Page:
Saturday, December 19, 2009

Avatar


I suspect that a lot of non-fanboys out there have been trying to figure out what's the big deal about James Cameron's new movie Avatar. It's not based on any source material, so it's not like there's a pre-existing fan base. The story doesn't sound like anything terribly original. Natives at in harmony with nature defending their homeland from greedy industrialists has been done before. Then of course there's the abundance of CGI, which has been done before and usually fails to convince audiences that they're not watching a cartoon. So why all the hoopla?

I'll admit that when the movie started, it didn't feel like it was going to be anything truly wondrous for the first few scenes. Aside from an early shot of a crew aboard a spaceship in zero gravity that looked unexpectedly convincing, nothing really held the promise of being a movie like something that hadn't been seen before.

The premise gets laid out for the audience in a fairly bare bones manner. A paraplegic marine named Jake Sully has a twin brother that was supposed to be working on a mining project on the far off world of Pandora. When his brother dies, Sully is recruited to take his place. He is tasked with infiltrating and understanding the planets inhabitants, the Na'vi, using a remotely controlled body made to look like them, (an avatar.) Jake's situation complicates quickly as he becomes deeply immersed in the Na'vi culture using his avatar, while at the same time has orders to convince them to relocate or figure out how to wipe them out. As you might have guessed from the trailer, trouble ensues.

Once Jake takes control of his avatar, that's when the movie gets ahold of you. Jake, and through him the audience, is slowly immersed into the world of Pandora. It starts out as a place that is visually astonishing, and quickly turns into a place you want to actually visit with your own avatar body. This is especially true once the Na'vi take Jake up to the floating mountains and show him how to tame and ride these giant flying sky creatures. It's such an immersive experience that I think it's damn near impossible for any two minute trailer to convey how deep into the characters you'll find yourself.

As you more about the Na'vi culture, you'll begin to empathize with them. The story also puts a unique twist on the inevitable love story aspect of the movie, as Jake falls in love with one of the natives while inhabiting a body that isn't his.

Up until now I've mostly held off on mentioning the effects, and that's because this movie feels like the story was put first and the effects were only necessary to tell a story on the scale it required. The effects will wow you, but you can tell that James Cameron wasn't relying entirely on them in the hopes of winning the audience over. It's the story itself that proves to be the biggest draw in the end.

Obviously, I do have to mention the effects, since they've been getting so much buzz on their own. Some of my friends have expressed wariness over seeing this movie on account of how much of it is CGI. I understand where you're coming from. The Star Wars prequels and the last Indiana Jones movie were filed with scenes done unnecessarily in computer animation that failed to convince viewers that they had been filmed live.

In Avatar, the CGI may not have convinced me that everything I saw was real, but I really can't decide if it's because the CGI hadn't reached a level of true photo-realism, or if it's because the alien world of Pandora was so vibrant and colorfully depicted that my brain just acknowledged it was CGI because clearly nothing so wondrous exists on earth. I'm more inclined to go with the latter, just because at the movie's most emotional parts I found it impossible to picture the actors running around on a blue screen soundstage covered in body suits waiting for some animator to feed their expressions into a computer. In contrast, with the Star Wars prequels, it took effort to actually believe the actors were in the exotic locales their characters were supposed to be in.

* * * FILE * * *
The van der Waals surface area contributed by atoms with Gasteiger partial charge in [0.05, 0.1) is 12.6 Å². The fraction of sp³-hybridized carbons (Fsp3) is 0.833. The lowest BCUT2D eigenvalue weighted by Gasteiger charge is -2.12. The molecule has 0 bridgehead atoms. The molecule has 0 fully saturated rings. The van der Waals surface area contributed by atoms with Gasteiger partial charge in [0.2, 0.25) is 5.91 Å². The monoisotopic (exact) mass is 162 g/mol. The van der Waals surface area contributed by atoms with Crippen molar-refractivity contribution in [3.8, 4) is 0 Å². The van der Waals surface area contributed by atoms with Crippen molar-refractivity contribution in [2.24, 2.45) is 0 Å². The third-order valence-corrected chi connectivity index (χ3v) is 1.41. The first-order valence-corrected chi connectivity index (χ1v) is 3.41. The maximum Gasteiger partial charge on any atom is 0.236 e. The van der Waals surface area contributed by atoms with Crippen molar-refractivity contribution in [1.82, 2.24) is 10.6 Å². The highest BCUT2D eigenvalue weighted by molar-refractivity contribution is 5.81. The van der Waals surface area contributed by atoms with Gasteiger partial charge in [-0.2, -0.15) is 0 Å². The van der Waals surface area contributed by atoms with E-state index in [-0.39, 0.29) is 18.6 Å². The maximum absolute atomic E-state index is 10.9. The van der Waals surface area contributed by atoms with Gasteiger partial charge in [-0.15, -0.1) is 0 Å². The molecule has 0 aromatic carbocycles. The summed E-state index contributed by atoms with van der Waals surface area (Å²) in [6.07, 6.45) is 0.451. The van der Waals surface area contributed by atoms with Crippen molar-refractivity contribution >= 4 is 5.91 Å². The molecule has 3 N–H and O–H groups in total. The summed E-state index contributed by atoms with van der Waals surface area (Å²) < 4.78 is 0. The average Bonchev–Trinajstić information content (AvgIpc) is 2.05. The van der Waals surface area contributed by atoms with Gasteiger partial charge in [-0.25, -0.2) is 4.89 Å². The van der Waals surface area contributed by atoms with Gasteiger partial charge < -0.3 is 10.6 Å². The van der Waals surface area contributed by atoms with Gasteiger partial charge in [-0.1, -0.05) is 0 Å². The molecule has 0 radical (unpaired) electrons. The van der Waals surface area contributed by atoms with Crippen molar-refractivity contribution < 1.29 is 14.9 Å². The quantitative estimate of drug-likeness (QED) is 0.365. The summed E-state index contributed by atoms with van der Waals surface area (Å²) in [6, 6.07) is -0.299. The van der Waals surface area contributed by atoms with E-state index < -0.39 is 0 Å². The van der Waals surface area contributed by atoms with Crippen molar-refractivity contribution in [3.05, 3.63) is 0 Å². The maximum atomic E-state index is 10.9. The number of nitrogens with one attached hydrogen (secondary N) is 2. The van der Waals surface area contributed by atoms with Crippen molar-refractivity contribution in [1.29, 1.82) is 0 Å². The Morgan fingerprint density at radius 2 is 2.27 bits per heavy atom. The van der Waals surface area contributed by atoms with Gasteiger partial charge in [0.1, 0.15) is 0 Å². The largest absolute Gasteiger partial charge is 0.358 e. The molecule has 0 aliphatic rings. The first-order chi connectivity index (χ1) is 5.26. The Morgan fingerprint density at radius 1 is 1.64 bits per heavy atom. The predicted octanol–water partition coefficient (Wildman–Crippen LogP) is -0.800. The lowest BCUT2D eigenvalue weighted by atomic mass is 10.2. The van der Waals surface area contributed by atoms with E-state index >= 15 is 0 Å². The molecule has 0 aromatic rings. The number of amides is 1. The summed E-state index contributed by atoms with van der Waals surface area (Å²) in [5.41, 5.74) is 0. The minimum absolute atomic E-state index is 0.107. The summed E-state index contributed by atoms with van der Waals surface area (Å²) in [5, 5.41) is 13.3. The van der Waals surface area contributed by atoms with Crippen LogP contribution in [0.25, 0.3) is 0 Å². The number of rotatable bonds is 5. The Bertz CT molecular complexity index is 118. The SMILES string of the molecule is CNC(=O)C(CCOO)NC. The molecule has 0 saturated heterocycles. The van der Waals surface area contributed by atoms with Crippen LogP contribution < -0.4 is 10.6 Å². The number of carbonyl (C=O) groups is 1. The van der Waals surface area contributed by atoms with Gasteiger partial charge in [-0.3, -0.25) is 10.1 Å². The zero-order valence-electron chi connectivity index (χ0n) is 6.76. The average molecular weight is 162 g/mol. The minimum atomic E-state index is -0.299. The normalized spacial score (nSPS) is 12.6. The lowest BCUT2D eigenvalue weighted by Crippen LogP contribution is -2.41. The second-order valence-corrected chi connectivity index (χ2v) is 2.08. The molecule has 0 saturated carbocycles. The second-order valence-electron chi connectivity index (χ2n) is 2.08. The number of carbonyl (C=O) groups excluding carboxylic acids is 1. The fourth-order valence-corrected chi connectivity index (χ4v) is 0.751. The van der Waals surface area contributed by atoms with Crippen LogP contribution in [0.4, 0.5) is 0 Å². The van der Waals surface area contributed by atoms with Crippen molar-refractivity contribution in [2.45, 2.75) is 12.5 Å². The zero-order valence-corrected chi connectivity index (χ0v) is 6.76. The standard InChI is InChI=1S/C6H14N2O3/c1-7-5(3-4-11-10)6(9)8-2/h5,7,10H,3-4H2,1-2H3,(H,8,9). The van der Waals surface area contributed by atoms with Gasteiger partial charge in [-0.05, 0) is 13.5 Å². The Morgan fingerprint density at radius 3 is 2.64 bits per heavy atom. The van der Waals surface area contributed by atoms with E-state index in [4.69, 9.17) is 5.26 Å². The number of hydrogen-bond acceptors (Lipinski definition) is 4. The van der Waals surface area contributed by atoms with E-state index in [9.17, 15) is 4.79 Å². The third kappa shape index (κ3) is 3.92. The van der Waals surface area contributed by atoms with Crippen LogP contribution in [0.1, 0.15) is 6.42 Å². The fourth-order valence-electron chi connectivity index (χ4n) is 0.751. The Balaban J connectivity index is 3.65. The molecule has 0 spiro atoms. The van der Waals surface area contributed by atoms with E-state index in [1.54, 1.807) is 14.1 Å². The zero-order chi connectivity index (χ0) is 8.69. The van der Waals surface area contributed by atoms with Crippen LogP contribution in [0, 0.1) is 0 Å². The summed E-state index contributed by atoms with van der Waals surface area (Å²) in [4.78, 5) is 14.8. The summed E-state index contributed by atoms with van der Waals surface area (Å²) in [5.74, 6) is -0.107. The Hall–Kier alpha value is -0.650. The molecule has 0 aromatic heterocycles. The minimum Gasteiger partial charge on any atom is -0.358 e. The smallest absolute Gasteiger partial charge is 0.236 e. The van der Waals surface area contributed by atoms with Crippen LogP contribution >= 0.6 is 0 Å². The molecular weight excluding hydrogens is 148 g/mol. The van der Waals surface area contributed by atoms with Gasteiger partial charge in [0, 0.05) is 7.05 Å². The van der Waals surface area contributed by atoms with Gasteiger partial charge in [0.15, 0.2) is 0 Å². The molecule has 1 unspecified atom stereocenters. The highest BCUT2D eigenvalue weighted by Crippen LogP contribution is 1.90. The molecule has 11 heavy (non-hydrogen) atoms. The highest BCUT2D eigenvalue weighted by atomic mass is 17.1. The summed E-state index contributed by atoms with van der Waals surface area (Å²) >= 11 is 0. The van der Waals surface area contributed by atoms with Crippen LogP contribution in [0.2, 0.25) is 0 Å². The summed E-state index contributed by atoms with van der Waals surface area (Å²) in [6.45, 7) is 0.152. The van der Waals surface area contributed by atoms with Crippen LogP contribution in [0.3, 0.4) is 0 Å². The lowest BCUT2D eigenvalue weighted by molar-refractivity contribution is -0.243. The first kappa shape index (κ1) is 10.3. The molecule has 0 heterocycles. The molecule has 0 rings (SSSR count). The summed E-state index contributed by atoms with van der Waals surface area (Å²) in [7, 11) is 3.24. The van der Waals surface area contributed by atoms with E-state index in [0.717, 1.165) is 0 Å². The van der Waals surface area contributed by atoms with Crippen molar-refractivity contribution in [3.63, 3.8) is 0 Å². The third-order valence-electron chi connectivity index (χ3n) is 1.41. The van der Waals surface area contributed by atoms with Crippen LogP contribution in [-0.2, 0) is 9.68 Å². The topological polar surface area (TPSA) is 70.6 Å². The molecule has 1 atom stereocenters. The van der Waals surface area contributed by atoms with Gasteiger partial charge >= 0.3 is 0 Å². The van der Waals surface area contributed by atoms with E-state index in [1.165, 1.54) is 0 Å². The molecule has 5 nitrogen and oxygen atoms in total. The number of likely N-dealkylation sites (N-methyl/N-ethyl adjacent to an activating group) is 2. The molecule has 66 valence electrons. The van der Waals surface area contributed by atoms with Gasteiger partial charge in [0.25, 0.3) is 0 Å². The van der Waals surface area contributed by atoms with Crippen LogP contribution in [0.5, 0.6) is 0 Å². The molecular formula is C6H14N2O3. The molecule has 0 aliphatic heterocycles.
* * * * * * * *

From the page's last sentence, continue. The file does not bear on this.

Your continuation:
In fact there were moments (probably most notable when watching the movie in 3-D) that I felt it wasn't that the effects were lacking, but rather there was a lack of more extraneous stimuli. In some of the scenes where the Na'vi walk through the jungle, everything is so perfectly rendered down to random insects or pollen floating about, that I felt what was missing was the feeling of sticky hot humidity as an audience member.

Even though they're completely CGI characters, the Na'vi feel as real as the actors playing them, so when we see the ten foot tall blue people laugh or grieve, it's not hard to empathize with them. They never come off feeling like the waxwork zombies that seem to populate Robert Zemeckis's recent animated movies like The Polar Express or Beowulf.

In fact, the only disappointment I had with the movie were some of the design choices. I still have difficulty believing that tribal tattoos will make a comeback in the future, and that Papyrus font is used for all the subtitles. For those of you who don't know what that is, it's a rather distinctive font often used to convey something "earthy" or "mystical" and has become so over-used that even it's creator thinks it's gone overboard.

But you know what? The film is so damn incredible that I'll forgive these little faux pas. If you're a parent, you pretty much owe it to your kids to take them to this. For me, it brought back memories of the first time I saw Jurassic Park, and how I was actually a bit disappointed that the movie had to end at some point and the adventure would be over.

Now I just hope we don't have to wait another ten years for the next James Cameron movie.